your garden room can make all the difference.

 

Do you want the building to be a key design feature in the garden and make a statement 

or a descreet addition where privacy is important? Often a new garden room can be the 

main element in a new garden design scheme - sometimes it needs to blend 

unassumingly into a well established landscape.


Ground conditions and access are obvious areas to think about - if you position 

your amazing new building at the far end of the garden will you need a pathway to 

avoid muddy footprints? Remember too that you need to link the building to an

existing electric supply! If you are installing the room in the summer think about how

access will be affected in the winter. Is the sloping part of the garden really the best 

place when other ares are level? Sloping sites are a challenge rather than impossible 

but challenges tend to be more expensive!


Last but definetly not least you will want your new garden room to make a positive 

addition to your lifestyle - somewhere you can relax. A happy neighbour can only help!  

    


     

 

2011 - future proof your garden shed/office/room/gym/annex

January 8, 2011
Even though garden offices/studios/rooms are a relatively new concept, with a huge market yet to discover the benefits of this type of extra space, there are a growing number who are already thinking ahead.

Roomworks have had quite a few projects where the customer's brief has been for a
room that will evolve as they do, as their family grows (or shrinks) and as their work/play
requirements change. With the significant costs involved, "future-proofing" your
room and your investment makes a great deal of sense. What might start out
as an office today, could become a granny annex in a couple of years time, so thinking
ahead about your likely requirements is something Roomworks encourage their
clients to consider as part of the design process.

Roomworks only build bespoke buildings, (in fact so far they haven't built the same
design twice) which makes future-proofing a natural part of the design process.
This is also one of the reasons their building specification is so high. Because their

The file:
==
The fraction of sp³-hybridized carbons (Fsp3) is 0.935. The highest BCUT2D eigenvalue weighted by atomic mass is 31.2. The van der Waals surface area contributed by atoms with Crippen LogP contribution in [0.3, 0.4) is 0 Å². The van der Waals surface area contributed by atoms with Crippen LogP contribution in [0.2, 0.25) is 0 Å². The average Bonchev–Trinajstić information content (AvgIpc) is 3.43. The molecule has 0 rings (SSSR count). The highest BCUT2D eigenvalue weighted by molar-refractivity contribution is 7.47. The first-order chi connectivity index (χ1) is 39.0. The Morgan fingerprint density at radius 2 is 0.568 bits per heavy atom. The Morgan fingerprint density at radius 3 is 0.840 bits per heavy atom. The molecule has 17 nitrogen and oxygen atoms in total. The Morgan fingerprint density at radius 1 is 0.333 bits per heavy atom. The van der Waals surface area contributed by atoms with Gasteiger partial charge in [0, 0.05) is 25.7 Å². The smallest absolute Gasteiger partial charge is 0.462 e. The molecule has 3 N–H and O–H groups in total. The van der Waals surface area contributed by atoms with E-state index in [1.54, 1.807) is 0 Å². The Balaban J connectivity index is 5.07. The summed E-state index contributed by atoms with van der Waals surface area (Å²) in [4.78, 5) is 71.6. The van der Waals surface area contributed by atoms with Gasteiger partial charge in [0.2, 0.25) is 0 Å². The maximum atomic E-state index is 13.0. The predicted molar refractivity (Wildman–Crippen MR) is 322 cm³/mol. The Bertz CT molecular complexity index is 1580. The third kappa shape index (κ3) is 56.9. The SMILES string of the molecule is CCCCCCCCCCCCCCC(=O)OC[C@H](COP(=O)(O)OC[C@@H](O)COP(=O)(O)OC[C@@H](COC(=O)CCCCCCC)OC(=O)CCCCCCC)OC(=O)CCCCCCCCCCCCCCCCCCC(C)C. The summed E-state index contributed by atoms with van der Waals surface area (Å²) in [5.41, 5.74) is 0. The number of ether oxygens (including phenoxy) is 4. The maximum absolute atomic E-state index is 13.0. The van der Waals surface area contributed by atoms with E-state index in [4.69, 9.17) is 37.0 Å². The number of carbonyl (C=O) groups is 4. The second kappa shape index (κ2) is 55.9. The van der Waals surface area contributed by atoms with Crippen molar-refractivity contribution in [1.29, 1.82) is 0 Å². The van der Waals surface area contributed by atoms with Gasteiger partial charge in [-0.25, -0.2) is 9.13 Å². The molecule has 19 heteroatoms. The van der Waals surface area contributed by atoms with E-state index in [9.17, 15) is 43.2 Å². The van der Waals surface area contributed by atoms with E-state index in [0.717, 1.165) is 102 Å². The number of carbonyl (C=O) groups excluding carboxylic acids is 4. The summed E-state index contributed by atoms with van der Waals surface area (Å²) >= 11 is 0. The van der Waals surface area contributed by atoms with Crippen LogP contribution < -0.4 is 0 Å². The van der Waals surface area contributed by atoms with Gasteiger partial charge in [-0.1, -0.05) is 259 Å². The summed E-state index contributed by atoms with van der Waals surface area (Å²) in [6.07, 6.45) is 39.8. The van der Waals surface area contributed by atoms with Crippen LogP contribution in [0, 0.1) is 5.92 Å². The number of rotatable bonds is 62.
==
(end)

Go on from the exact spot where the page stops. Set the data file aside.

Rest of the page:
rooms surpass building regulations, a change of use from say an office to living
accommodation is straight forward, assuming there are no planning issues.

It might also make sense to remodel a garden room if you decide to sell your home.
A chill-out space for your dog for instance (and Roomworks have built them!) might
suit you but not the saleability of your property. Extra accommodation for the new
owner's mother on the other hand might be a more attractive proposition!
Thinking ahead means that provisions can be made - the shape and size of the space
can be properly considered, services built in (even if they are not connected until required) and any potential modifications made easier to make at a later date.

Another question Roomworks are often asked is " Can I take my garden room with me
if I move?" Some garden room suppliers refer to the fact that their rooms can be easily
taken apart as a key benefit, and for some, this may well be the case, but Roomworks
take a different view.

"It would be easier to knock a brick building down than take a Roomworks structure
apart" explained Paul Barton their design director. And he makes no apology for this -
"Our rooms are built to last and perform - " he explained.
Assuming the building isn't too large for transportation and where access to the site is
good
however, a Roomworks structure can be lifted and moved to another site.
Again, if factored in at the the design stage, this process can be made less of a challenge.

As we all give some thought to our plans for 2011, if this is the year you have decided to
invest in a new garden office, it might be worth giving a little thought to 2015 too!

 

Break out the popcorn - it's Roomworks the MOVIE - click on the image below to show movie

January 7, 2011
Roomworks first showcase movie clip.


 

About Me


Brand new blogger and design director of Roomworks, possibly the UK's POSHEST shed company.